Tankers up on Contango return: container rates down on slow trade

 Were daily tanker earnings to drop to $40,000, traders would be able to use the ships to store millions of barrels of crude at sea because the oil-price structure means they can sell cargoes for later in the year at a profit. Rates of $40,000 would be higher than the annual averages in 2009-2014.

January saw the worst start to a year for container ship earnings for three years. Vessels returned just $5,957 a day on average. The average between 2010 and 2014 was $7,712.Many of the world’s busiest container shipping routes are suffering from the slowdown in emerging markets and weak growth in Europe. China’s economy grew at 6.9 percent last year, the slowest since 1990. Europe’s predicted 1.5 percent expansion in 2015 would be among the weakest globally

[January 25  As OPEC saw its prices sink below $30 a barrel:. the cost to ship the commodity rose.   ].


[December 7 2011 Low rates yield slow steaming]

Shipping companies are cooperating to ease overcapacity and revive rates. Vessels reduce their speeds, known in the industry as slow steaming, to better manage overcapacity within the global fleet of about 600 VLCCs, Sejling chief commercial officer at Maersk Tankers. said. Lower speeds increase the amount of time needed to complete a voyage, effectively curbing the supply of ships.

SLOW steaming very large crude carriers to an average speed of 12 knots could increase fleet utilisation as tonnage is absorbed on voyages of longer durations, A new time charter clause for slow and super slow steaming will be published shortly by BIMCO. The clause was adopted by the Documentary Committee subject to the drafting team conducting a pre-publication review of some of the key features of the clause. The team met in London on 30 November and made a number of improvements to the layout and structure of the clause. The clause will now be circulated to all Documentary Committee members before being published by Special Circular along with explanatory notes.

The Clause deals with a number of potentially difficult technical and legal issues as it is designed to cover all types of ships and trades from the container to the bulk sector. The technical aspects have been resolved and clarified with the assistance of engine designers Wartsila and MAN Diesel. Two types of slow steaming are contemplated by the Clause: Slow steaming down to a level which would not require the owners to make any modifications to the engine – basically the cut-out point for the engines auxiliary blowers; and, should the owners and charterers agree that the vessel can slow steam to a greater degree, then an additional optional provision is given to deal with “ultra” slow steaming – which will apply only in a few cases.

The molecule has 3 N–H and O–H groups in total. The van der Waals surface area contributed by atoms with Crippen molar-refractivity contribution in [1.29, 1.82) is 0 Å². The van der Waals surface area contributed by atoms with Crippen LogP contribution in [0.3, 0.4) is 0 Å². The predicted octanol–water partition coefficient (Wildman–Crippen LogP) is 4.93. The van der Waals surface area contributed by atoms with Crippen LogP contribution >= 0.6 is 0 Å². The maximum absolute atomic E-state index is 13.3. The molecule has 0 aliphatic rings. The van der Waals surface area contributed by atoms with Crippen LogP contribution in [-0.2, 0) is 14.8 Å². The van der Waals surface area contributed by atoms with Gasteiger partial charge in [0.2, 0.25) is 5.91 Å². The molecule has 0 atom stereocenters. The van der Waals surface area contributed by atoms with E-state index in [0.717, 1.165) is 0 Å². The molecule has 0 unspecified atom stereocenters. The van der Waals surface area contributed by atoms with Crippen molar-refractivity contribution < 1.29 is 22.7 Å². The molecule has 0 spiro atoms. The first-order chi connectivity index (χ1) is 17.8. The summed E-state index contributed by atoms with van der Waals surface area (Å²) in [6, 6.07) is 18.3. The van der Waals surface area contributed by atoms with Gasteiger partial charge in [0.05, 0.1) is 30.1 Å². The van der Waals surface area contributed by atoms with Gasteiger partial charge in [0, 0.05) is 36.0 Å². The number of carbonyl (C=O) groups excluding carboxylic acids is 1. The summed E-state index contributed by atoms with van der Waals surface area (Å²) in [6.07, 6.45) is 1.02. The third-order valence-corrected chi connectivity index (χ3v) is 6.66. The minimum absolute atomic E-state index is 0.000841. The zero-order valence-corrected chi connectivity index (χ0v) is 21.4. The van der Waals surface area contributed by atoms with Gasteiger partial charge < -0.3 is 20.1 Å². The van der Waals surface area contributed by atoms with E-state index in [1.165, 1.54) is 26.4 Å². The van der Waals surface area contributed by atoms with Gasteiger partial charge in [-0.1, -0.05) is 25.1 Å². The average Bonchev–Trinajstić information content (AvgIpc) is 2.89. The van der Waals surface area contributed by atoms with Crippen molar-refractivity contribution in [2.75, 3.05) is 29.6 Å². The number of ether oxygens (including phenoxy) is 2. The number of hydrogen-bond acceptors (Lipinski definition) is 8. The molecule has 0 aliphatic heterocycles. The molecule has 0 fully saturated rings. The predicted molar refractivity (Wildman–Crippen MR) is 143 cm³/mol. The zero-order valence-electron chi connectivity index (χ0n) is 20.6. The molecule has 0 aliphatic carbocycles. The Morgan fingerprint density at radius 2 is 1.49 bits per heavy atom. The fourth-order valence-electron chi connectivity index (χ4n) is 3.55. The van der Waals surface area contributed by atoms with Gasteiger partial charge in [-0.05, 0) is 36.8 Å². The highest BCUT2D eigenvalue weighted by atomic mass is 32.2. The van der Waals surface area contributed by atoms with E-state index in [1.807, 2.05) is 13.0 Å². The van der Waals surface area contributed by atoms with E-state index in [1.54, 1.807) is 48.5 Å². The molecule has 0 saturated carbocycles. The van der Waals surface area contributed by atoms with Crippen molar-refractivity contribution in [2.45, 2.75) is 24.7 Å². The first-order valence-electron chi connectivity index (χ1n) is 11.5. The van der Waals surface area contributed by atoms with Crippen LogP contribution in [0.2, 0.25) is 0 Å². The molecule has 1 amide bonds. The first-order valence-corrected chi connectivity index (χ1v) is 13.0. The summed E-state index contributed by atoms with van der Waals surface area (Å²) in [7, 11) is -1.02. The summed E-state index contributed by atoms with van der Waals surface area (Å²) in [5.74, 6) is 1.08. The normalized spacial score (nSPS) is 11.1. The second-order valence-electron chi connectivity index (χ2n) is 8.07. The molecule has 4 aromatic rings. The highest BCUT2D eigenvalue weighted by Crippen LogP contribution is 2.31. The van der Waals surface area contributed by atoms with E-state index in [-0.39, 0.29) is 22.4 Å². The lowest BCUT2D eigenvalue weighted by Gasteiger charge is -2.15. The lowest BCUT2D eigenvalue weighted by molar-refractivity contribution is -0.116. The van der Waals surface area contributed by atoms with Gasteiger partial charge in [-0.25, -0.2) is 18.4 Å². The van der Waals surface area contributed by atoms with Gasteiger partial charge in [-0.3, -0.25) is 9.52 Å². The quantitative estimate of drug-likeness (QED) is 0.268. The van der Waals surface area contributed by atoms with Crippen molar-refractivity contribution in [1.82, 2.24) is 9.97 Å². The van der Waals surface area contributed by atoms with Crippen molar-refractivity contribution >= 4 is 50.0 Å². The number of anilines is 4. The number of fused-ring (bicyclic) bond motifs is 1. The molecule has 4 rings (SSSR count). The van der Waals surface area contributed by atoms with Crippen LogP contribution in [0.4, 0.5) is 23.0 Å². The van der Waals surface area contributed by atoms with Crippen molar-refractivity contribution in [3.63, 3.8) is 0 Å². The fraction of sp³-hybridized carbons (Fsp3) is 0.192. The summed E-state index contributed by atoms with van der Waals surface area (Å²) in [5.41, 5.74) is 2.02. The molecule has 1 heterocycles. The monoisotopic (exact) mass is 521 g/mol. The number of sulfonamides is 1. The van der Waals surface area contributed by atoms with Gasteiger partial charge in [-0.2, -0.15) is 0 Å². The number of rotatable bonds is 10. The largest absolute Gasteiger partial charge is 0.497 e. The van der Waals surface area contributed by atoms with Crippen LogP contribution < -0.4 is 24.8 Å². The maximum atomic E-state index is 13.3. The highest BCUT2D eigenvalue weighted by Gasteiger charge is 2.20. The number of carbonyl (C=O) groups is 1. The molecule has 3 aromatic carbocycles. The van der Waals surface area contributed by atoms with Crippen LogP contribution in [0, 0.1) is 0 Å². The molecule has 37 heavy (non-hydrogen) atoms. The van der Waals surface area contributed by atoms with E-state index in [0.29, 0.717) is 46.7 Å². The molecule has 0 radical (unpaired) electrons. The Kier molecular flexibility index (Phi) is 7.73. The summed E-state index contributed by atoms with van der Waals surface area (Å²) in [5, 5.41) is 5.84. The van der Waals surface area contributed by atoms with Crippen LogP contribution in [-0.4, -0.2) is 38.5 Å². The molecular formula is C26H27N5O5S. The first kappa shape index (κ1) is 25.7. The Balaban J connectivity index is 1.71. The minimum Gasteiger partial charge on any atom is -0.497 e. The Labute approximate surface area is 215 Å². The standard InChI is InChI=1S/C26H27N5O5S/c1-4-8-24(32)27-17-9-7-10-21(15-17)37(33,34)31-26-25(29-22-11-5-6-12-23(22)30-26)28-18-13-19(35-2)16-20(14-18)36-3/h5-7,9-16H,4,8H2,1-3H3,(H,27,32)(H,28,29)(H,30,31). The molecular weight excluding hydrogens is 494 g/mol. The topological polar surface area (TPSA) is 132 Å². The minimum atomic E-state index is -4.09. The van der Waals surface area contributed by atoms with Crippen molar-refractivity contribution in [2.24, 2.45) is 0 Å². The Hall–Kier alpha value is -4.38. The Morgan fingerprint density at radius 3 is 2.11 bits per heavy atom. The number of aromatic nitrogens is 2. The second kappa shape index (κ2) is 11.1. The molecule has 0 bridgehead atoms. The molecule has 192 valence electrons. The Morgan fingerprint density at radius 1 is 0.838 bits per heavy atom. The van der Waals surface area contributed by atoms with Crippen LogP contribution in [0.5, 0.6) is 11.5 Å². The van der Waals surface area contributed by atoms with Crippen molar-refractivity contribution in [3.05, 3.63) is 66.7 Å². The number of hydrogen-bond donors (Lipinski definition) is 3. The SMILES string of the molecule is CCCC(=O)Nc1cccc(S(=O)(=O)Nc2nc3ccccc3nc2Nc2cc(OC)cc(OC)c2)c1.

In all cases the master retains the right to refuse to slow steam as the right of the charterers to order slow steaming is subject to the obligations of the master in respect of the safety of the vessel, crew and cargoThe trend to run many ships at speeds of 16 knots or even less is stoking problems for main engines

All six members of the Bloomberg Tanker Index (TANKER) from Frontline to General Maritime Corp. will lose money this year as fleet capacity exceeds the number of cargoes, We’ve had the longest period of sustained upturn in the history of the tanker markets until 2008,” Serck-Hanssen said.
Frontline, also based in Hamilton, will report a net loss of $228.3 million for this year, compared with 2010 net income of $161.4 million, the mean of 20 estimates showed. The company said Nov. 22 it would pay no third-quarter dividend and may run out of cash in 2012. The shares slumped 83 percent in Oslo this year, valuing Frontline at 1.99 billion kroner ($345 million). General Maritime, the New York-based operator of 29 tankers, filed for bankruptcy protection on Nov. 17.

BIMCO is the largest of the international shipping associations representing ship-owners controlling around 65 percent of the world’s tonnage and with members in more than 120 countries drawn from a broad range of stakeholders having a vested interest in the shipping industry, including managers, brokers and agents. read

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